Decision Making – Key Factors
June 19, 2011 Leave a comment
Making decisions is one of the most important attributes of the project manager’s day-to-day duties. From the more trivial to the complex, situations arise continuously that will require the project manager to be the ultimate arbitrator.
Of course, making decisions is by no means a unique circumstance for project managers. We all make decisions daily that affect the outcome of our lives in trivial or more profound ways. Generally speaking, the more trivial decisions (what will I eat today, what will I wear) garner a smaller proportion of our waking lifetime. While larger scale decisions (which university will I attend, what car should I buy) generally involve far more scrutiny and analysis.
Now despite the important nature of decision making, most organizations do not have any type of decision making ‘best practices’ within their corporate arsenals. Decisions are generally left up to whomever and the methodology that goes about to derive the final decision is often haphazard and ambigious.
So from the standpoint of the project manager (and other management types), what is a good and workable decision making process that can be leveraged for general usage? What attributes should this process possess?
1. Identify the Key Decision Makers
While the project manager may be the ‘de facto’ decision maker when it comes to the main aspects of the project, there are several other individuals that may also be involved. The project stakeholders and more importantly, the sponsor, may also be individuals that may be required to act as decision makers in certain situations. What’s important is that these individuals are identified early in the project life-cycle. Additionally, there may be senior members of the team, such as architects or high level engineers that can also be identified as key decision makers.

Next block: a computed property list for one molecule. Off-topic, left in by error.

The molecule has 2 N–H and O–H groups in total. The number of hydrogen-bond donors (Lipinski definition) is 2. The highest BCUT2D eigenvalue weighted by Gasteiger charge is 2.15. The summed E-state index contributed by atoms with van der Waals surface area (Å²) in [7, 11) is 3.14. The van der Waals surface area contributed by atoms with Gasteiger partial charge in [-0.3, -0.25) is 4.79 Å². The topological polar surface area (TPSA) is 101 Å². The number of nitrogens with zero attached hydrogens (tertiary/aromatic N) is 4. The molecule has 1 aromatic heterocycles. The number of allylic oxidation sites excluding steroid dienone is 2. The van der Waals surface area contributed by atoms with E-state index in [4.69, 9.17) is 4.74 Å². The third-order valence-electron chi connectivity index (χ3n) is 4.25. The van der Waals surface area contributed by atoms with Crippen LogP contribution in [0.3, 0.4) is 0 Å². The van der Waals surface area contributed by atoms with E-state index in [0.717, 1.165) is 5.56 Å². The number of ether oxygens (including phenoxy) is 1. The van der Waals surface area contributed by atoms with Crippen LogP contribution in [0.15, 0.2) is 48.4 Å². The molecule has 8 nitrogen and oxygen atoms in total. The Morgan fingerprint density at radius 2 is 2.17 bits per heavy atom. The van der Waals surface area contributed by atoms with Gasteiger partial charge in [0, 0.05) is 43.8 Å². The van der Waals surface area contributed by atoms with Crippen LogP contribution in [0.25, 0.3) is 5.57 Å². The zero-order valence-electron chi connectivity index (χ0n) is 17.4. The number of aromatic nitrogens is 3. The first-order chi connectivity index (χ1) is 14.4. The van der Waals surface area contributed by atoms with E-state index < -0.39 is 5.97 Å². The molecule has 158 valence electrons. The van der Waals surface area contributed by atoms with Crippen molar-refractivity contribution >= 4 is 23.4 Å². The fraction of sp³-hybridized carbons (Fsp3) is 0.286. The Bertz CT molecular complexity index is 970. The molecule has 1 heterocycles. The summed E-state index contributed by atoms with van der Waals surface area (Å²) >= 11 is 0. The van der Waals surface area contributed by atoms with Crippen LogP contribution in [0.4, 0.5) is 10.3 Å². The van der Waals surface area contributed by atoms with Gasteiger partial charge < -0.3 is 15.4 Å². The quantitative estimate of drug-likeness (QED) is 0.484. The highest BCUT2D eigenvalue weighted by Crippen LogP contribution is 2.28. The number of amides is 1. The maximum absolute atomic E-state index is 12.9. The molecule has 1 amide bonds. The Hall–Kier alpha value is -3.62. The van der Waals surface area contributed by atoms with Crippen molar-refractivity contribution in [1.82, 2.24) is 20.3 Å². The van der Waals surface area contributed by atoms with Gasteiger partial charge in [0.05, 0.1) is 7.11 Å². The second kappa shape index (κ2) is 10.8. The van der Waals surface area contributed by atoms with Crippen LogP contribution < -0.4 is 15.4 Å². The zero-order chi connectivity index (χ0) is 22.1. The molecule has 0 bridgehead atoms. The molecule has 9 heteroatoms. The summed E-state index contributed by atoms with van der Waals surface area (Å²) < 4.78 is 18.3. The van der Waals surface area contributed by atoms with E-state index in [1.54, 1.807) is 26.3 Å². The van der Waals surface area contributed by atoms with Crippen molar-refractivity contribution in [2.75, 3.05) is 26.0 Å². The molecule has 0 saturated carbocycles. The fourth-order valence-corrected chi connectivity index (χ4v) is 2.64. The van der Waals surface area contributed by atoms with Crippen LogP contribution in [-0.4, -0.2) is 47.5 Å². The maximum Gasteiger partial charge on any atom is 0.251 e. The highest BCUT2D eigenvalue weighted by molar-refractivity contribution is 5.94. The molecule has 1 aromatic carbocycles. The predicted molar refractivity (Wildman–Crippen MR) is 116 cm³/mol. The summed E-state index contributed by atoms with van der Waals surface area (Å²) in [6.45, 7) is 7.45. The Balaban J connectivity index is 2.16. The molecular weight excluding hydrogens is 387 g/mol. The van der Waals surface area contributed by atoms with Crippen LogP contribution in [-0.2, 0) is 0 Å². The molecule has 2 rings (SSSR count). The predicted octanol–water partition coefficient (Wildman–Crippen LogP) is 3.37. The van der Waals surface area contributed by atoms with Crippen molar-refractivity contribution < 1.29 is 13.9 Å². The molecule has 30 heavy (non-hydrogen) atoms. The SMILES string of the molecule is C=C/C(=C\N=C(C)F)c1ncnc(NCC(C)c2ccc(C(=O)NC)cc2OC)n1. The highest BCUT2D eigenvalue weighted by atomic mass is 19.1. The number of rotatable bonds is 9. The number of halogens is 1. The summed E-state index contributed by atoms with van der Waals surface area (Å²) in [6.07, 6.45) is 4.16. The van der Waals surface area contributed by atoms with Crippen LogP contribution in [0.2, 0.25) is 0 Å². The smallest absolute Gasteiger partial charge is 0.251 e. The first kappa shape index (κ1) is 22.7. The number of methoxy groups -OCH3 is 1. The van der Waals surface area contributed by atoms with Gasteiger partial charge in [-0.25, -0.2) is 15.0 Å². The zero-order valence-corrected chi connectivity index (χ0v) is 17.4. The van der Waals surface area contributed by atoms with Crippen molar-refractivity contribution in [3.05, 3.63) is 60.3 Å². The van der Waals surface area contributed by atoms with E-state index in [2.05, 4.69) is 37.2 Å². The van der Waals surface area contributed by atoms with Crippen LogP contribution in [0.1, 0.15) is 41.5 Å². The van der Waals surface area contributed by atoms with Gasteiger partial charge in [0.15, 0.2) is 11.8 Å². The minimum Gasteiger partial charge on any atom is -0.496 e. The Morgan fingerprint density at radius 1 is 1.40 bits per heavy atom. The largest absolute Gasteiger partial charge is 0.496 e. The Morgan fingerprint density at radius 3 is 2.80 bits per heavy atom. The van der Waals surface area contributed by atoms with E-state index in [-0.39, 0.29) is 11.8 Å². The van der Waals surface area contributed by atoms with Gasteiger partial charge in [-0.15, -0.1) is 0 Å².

2. Determine What Type of Decisions Can Be Made by Specific Individuals
Once the main decision makers are identified, it is important to get an idea of what decisions should be made by whom. So for example, a technical decision may involve the chief engineer while a scheduling decision may be performed by the project manager. Changes in scope may need to be performed by committee while budgetary approvals may need to be performed by the sponsor. Knowing who should be the primary decision maker for specific aspects of the project will make things easier as the project moves forward.
3. Create a Common Decision Making Process
As alluded to earlier, decisions occur regularly but the process by which decisions are made is not always uniform or well defined. As such, it is important to at least have some high level process in place that allows for decisions to be made in some consistent format. This could be as simple as the discussion item being stated, the options evaluated and the final decision being shared. Following some key format will allow individuals on the team to become familiar with a certain level of consistency in the decisions themselves as they are performed.
4. Monitor the Outcome of Key Decisions
For thoroughness sake, it is important to also monitor the outcome of decisions. Not for any reasons of scrutiny, but merely to see how they are progressing. In certain cases, decisions may need to be revisited because a new factor has emerged that needs further evaluation. Additionally, changes to scope or team membership of the project can alter key decisions made earlier that now also need re-evaluation. And naturally, when one makes a decision, one is likely going to want to see it come to fruition to ensure things progressed smoothly.
In the end, decision making is a staple aspect of anyone’s daily duties, including the project manager. Understanding the process by which decisions are formed and having decision makers identified will be beneficial to the overall project health.